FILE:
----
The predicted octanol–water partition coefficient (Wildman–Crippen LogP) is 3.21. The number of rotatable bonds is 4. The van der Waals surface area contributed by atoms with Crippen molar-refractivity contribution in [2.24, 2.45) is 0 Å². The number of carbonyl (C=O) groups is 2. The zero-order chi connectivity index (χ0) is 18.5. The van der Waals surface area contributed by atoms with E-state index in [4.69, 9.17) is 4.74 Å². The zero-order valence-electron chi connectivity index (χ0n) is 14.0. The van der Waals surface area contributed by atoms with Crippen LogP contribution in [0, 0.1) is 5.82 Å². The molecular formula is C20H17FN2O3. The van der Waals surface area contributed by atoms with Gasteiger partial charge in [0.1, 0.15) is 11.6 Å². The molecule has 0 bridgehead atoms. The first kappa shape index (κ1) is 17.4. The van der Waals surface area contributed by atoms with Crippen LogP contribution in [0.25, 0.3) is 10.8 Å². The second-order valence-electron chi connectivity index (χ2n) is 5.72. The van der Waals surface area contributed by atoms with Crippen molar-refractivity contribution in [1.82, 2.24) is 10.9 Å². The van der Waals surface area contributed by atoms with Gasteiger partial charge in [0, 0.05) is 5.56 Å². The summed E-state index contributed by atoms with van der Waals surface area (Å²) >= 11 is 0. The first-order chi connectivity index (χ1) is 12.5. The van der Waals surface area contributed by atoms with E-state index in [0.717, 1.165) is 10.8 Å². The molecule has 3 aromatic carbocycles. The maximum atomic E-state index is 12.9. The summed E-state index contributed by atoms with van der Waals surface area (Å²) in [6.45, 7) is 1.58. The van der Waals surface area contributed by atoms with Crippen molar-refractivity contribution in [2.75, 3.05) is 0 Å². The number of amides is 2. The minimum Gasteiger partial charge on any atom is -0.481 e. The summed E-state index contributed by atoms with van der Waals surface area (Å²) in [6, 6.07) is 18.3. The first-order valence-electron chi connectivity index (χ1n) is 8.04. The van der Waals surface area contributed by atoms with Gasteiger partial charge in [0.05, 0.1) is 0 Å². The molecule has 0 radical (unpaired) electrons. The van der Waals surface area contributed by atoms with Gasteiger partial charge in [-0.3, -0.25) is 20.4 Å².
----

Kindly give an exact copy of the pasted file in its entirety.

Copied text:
The predicted octanol–water partition coefficient (Wildman–Crippen LogP) is 3.21. The number of rotatable bonds is 4. The van der Waals surface area contributed by atoms with Crippen molar-refractivity contribution in [2.24, 2.45) is 0 Å². The number of carbonyl (C=O) groups is 2. The zero-order chi connectivity index (χ0) is 18.5. The van der Waals surface area contributed by atoms with E-state index in [4.69, 9.17) is 4.74 Å². The zero-order valence-electron chi connectivity index (χ0n) is 14.0. The van der Waals surface area contributed by atoms with Crippen LogP contribution in [0, 0.1) is 5.82 Å². The molecular formula is C20H17FN2O3. The van der Waals surface area contributed by atoms with Gasteiger partial charge in [0.1, 0.15) is 11.6 Å². The molecule has 0 bridgehead atoms. The first kappa shape index (κ1) is 17.4. The van der Waals surface area contributed by atoms with Crippen LogP contribution in [0.25, 0.3) is 10.8 Å². The second-order valence-electron chi connectivity index (χ2n) is 5.72. The van der Waals surface area contributed by atoms with Crippen molar-refractivity contribution in [1.82, 2.24) is 10.9 Å². The van der Waals surface area contributed by atoms with Gasteiger partial charge in [0, 0.05) is 5.56 Å². The summed E-state index contributed by atoms with van der Waals surface area (Å²) >= 11 is 0. The first-order chi connectivity index (χ1) is 12.5. The van der Waals surface area contributed by atoms with E-state index in [0.717, 1.165) is 10.8 Å². The molecule has 3 aromatic carbocycles. The maximum atomic E-state index is 12.9. The summed E-state index contributed by atoms with van der Waals surface area (Å²) in [6.45, 7) is 1.58. The van der Waals surface area contributed by atoms with Crippen molar-refractivity contribution in [2.75, 3.05) is 0 Å². The number of amides is 2. The minimum Gasteiger partial charge on any atom is -0.481 e. The summed E-state index contributed by atoms with van der Waals surface area (Å²) in [6, 6.07) is 18.3. The first-order valence-electron chi connectivity index (χ1n) is 8.04. The van der Waals surface area contributed by atoms with Gasteiger partial charge in [0.05, 0.1) is 0 Å². The molecule has 0 radical (unpaired) electrons. The van der Waals surface area contributed by atoms with Gasteiger partial charge in [-0.3, -0.25) is 20.4 Å².